Gwyneth Paltrow Wins Her Ski Accident Case, Here’s Why
In February 2016, actress Gwyneth Paltrow was skiing at Deer Valley Resort in Park City, Utah when she collided with Terry Sanderson, a retired optometrist who alleged that Paltrow was skiing recklessly and caused the collision. Sanderson sued Paltrow for negligence and sought money damages. After a three-day trial, a Utah jury ruled in favor of Paltrow, awarding her the $1 in damages she requested.
So why did Paltrow win the case? In ski accident cases, the plaintiff must prove that the defendant was negligent and that the defendant’s negligence caused the plaintiff’s injuries. Negligence is defined as a failure to use reasonable care under the circumstances. In Paltrow’s case, Sanderson argued that Paltrow was skiing too fast and out of control, and that she failed to avoid the collision with him.
However, Paltrow presented evidence that she was skiing in control and that Sanderson was actually the one who was skiing recklessly and caused the collision. Paltrow also argued that Sanderson assumed the risk of skiing and therefore could not hold her responsible for her injuries.
What Is Assumption of Risk?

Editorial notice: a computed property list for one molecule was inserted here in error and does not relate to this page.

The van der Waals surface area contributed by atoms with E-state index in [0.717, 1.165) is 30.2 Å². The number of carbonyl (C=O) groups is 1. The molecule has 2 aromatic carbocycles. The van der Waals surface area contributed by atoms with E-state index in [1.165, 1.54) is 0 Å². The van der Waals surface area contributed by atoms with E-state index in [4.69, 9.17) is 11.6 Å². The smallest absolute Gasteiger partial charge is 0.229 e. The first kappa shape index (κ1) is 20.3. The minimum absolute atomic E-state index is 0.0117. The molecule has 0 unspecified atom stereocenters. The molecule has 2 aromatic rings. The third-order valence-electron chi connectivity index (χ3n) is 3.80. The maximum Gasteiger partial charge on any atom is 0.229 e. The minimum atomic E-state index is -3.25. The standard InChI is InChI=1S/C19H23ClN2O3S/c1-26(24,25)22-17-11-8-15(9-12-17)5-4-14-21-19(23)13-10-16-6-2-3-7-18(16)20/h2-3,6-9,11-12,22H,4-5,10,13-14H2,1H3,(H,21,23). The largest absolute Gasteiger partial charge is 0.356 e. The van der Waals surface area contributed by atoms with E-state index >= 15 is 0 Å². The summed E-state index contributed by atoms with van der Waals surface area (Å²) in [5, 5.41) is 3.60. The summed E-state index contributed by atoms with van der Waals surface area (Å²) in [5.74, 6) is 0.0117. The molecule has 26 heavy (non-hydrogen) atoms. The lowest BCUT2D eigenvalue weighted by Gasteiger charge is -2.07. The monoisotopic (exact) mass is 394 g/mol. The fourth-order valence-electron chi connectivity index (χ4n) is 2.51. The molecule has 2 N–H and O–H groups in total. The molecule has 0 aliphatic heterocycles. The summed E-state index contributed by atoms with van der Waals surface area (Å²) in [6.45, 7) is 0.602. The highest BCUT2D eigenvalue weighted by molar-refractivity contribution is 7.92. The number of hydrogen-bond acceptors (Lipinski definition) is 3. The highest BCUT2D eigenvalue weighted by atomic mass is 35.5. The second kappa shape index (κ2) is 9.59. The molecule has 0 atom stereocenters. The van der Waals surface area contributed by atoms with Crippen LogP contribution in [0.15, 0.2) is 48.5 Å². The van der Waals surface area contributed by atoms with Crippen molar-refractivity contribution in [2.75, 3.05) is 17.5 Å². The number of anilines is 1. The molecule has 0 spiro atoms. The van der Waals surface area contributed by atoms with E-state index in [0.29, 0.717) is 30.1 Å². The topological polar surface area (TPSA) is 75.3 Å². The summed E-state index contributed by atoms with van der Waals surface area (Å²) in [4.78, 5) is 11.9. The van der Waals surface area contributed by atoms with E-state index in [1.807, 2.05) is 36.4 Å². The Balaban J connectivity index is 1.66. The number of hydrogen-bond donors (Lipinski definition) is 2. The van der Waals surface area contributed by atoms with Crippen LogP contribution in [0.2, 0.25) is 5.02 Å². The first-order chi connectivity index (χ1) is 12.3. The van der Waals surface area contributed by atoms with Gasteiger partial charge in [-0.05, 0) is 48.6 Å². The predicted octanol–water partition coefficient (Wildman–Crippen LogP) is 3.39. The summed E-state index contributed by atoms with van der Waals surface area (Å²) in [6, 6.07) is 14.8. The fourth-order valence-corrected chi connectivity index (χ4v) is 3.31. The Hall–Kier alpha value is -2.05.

Assumption of risk is a legal doctrine that bars a plaintiff from recovering damages if the plaintiff voluntarily exposes himself to a known danger. In ski liability cases, the doctrine of assumption of risk often comes into play because skiing is an inherently dangerous activity and skiers assume certain risks then they hit the slopes. Therefore, a plaintiff must prove that the defendant’s conduct went beyond the inherent risks of skiing in order to establish negligence.
In addition to assumption of risk, comparative fault is another concept that is often relevant in ski accident cases. Comparative fault is a legal doctrine that apportions damages between the plaintiff and defendant based on each party’s degree of fault. In other words, if the plaintiff was found partially at fault for his injuries, then his damages award is reduced by the percentage of fault that is attributed to him.
Finally, the $1 award in Paltrow’s favor is a somewhat unusual aspect of the case. The $1 award is known as a nominal damages award, and it is often used when a party has proven their claim, but has not suffered any actual damages, or choses not to request damages. In this case, Paltrow was awarded $1 in damages she requested.
In conclusion, ski liability cases can be complex and require a thorough understanding of legal concepts such as negligence, assumption of risk and comparative fault. In Paltrow’s case, she was able to convince the jury that she was not negligent and that Sanderson assumed the risk of skiing and was responsible for his own injuries.
If you have an questions about an accident claim, please feel free to contact our office.